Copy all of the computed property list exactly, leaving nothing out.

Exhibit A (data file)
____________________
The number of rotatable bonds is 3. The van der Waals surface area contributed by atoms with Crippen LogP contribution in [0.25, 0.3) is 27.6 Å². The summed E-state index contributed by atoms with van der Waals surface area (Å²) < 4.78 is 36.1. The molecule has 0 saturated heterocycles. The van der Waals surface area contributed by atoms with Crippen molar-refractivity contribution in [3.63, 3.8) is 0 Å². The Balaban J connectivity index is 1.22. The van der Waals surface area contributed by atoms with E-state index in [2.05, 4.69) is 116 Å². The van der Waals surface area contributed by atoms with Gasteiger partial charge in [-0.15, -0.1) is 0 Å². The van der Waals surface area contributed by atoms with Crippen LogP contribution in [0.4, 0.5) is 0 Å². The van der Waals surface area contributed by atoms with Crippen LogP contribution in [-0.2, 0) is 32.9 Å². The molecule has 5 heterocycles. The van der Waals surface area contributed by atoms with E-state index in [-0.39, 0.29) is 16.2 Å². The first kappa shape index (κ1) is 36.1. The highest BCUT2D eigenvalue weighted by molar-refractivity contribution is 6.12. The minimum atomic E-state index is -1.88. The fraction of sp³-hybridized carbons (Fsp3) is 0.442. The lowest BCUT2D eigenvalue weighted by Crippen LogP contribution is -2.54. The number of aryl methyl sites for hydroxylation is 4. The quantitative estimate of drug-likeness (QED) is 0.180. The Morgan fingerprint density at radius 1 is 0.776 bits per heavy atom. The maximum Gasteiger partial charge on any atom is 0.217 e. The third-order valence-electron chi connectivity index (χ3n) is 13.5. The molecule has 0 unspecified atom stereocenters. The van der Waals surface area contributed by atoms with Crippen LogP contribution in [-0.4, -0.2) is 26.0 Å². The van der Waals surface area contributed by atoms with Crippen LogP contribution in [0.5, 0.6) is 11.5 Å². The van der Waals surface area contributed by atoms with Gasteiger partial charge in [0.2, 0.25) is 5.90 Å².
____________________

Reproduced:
The number of rotatable bonds is 3. The van der Waals surface area contributed by atoms with Crippen LogP contribution in [0.25, 0.3) is 27.6 Å². The summed E-state index contributed by atoms with van der Waals surface area (Å²) < 4.78 is 36.1. The molecule has 0 saturated heterocycles. The van der Waals surface area contributed by atoms with Crippen molar-refractivity contribution in [3.63, 3.8) is 0 Å². The Balaban J connectivity index is 1.22. The van der Waals surface area contributed by atoms with E-state index in [2.05, 4.69) is 116 Å². The van der Waals surface area contributed by atoms with Gasteiger partial charge in [-0.15, -0.1) is 0 Å². The van der Waals surface area contributed by atoms with Crippen LogP contribution in [0.4, 0.5) is 0 Å². The van der Waals surface area contributed by atoms with Crippen LogP contribution in [-0.2, 0) is 32.9 Å². The molecule has 5 heterocycles. The van der Waals surface area contributed by atoms with E-state index in [-0.39, 0.29) is 16.2 Å². The first kappa shape index (κ1) is 36.1. The highest BCUT2D eigenvalue weighted by molar-refractivity contribution is 6.12. The minimum atomic E-state index is -1.88. The fraction of sp³-hybridized carbons (Fsp3) is 0.442. The lowest BCUT2D eigenvalue weighted by Crippen LogP contribution is -2.54. The number of aryl methyl sites for hydroxylation is 4. The quantitative estimate of drug-likeness (QED) is 0.180. The Morgan fingerprint density at radius 1 is 0.776 bits per heavy atom. The maximum Gasteiger partial charge on any atom is 0.217 e. The third-order valence-electron chi connectivity index (χ3n) is 13.5. The molecule has 0 unspecified atom stereocenters. The van der Waals surface area contributed by atoms with Crippen LogP contribution in [-0.4, -0.2) is 26.0 Å². The van der Waals surface area contributed by atoms with Crippen LogP contribution in [0.5, 0.6) is 11.5 Å². The van der Waals surface area contributed by atoms with Gasteiger partial charge in [0.2, 0.25) is 5.90 Å².